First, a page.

The World Health Organization warns COVID-19 fatigue in Africa has the potential to drive and produce subsequent new waves of this deadly infectious disease. WHO reports a cumulative total of 3.5 million cases of coronavirus in Africa and 88,000 deaths.
In the past week, the WHO reports more than 175,000 new COVID-19 cases across Africa and 6,200 deaths. The U.N. health agency says cases and deaths are surging because of the appearance of more contagious variants of COVID-19 on the continent.
The WHO says the 501Y.V2 variant first identified in South Africa has now spread to Botswana, Ghana, Kenya, Zambia, the French Indian Ocean region of Mayotte and in 24 non-African nations. It says a new strain detected in Britain also now has been found in Gambia and Nigeria
WHO Regional Director for Africa Matshidiso Moeti says the fear of these COVID-19 mutants circulating widely in other African countries keeps her awake at night.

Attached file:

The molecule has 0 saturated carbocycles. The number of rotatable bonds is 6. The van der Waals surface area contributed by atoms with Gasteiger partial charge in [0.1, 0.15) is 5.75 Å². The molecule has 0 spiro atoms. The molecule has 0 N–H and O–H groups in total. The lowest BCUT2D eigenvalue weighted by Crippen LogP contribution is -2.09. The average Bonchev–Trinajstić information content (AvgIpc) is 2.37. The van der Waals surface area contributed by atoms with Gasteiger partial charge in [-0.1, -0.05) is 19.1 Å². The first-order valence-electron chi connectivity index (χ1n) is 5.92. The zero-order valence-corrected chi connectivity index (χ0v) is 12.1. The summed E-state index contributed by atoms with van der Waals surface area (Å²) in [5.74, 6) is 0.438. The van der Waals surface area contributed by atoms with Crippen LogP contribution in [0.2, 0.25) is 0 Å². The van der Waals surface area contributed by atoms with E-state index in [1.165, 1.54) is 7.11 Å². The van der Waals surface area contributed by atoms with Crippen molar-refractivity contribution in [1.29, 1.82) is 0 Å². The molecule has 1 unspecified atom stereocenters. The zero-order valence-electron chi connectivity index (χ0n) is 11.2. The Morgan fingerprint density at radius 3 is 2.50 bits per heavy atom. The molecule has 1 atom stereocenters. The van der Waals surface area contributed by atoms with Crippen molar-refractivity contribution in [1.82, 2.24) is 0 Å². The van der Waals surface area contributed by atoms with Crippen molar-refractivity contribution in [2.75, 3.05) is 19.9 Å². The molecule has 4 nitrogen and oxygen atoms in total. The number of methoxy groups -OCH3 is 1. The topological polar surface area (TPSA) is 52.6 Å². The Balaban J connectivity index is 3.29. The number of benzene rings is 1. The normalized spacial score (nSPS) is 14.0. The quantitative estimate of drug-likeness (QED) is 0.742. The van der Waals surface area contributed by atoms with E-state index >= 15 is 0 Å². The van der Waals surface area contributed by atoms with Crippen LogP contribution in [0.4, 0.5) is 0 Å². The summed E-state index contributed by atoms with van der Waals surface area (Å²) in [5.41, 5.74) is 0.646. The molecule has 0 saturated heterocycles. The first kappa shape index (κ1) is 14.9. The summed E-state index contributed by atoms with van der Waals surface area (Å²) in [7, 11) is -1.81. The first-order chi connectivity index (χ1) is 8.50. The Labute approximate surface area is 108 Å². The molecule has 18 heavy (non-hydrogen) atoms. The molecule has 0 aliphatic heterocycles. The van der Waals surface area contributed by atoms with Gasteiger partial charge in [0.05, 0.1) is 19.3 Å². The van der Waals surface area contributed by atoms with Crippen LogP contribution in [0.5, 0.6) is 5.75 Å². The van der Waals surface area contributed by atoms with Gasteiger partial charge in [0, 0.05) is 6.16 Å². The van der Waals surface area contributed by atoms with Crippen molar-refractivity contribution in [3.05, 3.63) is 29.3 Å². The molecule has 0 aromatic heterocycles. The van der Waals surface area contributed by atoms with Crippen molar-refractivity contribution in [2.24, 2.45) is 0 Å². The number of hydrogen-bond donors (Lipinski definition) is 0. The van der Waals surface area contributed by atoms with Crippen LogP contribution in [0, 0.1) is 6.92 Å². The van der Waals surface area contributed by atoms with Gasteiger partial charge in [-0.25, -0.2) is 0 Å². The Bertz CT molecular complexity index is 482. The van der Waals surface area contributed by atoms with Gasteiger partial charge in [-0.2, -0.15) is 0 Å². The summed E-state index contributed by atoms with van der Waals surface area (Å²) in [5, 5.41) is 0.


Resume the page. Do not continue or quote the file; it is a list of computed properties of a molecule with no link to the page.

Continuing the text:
“In addition to the new variants, COVID-19 fatigue in the population and the aftermath of year-end gatherings and travel risk powering a perfect storm and driving up Africa’s second wave and overwhelming health facilities,” said Moeti.
Moeti says Africa is at the crossroads and urges people to double up on public health measures to keep the virus from spreading. These include wearing masks, handwashing and social distancing.
The WHO reports only a few African countries–the Seychelles, Mauritius, Morocco and South Africa have received a small quantity of COVID-19 vaccines. WHO Program Area Manager, Immunization and Vaccine Development, Richard Mihigo says he expects this woeful situation to turn around soon for the better.
“With the latest announcement that was made through the COVAX facility, we are really hoping that the first doses may be rolled out in Africa probably by mid-next month and by March, we will definitely see most of the countries starting vaccinating, with targeting the high-risk group,” Mihigo said.
While waiting for the vaccines to become available, Mihigo says WHO will be working with countries to make sure they are prepared to immediately begin inoculating their populations against COVID-19.
Source: Voice of America